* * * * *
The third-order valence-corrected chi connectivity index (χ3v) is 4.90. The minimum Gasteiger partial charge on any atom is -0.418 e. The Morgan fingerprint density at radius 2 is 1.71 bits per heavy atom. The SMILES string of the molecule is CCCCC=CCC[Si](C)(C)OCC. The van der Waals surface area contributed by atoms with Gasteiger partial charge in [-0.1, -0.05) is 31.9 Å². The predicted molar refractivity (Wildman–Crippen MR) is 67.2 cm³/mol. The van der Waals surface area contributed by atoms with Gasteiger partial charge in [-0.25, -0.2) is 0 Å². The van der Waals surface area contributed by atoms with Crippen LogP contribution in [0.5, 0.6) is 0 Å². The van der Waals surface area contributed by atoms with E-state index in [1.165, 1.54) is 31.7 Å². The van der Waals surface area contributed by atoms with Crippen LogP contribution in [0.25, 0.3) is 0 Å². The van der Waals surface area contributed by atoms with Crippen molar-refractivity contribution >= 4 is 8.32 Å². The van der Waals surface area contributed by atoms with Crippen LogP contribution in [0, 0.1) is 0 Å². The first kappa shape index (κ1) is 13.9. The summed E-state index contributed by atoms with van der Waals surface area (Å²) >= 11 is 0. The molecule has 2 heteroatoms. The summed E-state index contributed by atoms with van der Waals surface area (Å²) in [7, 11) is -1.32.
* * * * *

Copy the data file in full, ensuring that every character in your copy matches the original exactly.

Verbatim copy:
The third-order valence-corrected chi connectivity index (χ3v) is 4.90. The minimum Gasteiger partial charge on any atom is -0.418 e. The Morgan fingerprint density at radius 2 is 1.71 bits per heavy atom. The SMILES string of the molecule is CCCCC=CCC[Si](C)(C)OCC. The van der Waals surface area contributed by atoms with Gasteiger partial charge in [-0.1, -0.05) is 31.9 Å². The predicted molar refractivity (Wildman–Crippen MR) is 67.2 cm³/mol. The van der Waals surface area contributed by atoms with Gasteiger partial charge in [-0.25, -0.2) is 0 Å². The van der Waals surface area contributed by atoms with Crippen LogP contribution in [0.5, 0.6) is 0 Å². The van der Waals surface area contributed by atoms with E-state index in [1.165, 1.54) is 31.7 Å². The van der Waals surface area contributed by atoms with Crippen LogP contribution in [0.25, 0.3) is 0 Å². The van der Waals surface area contributed by atoms with Crippen molar-refractivity contribution >= 4 is 8.32 Å². The van der Waals surface area contributed by atoms with Crippen LogP contribution in [0, 0.1) is 0 Å². The first kappa shape index (κ1) is 13.9. The summed E-state index contributed by atoms with van der Waals surface area (Å²) >= 11 is 0. The molecule has 2 heteroatoms. The summed E-state index contributed by atoms with van der Waals surface area (Å²) in [7, 11) is -1.32.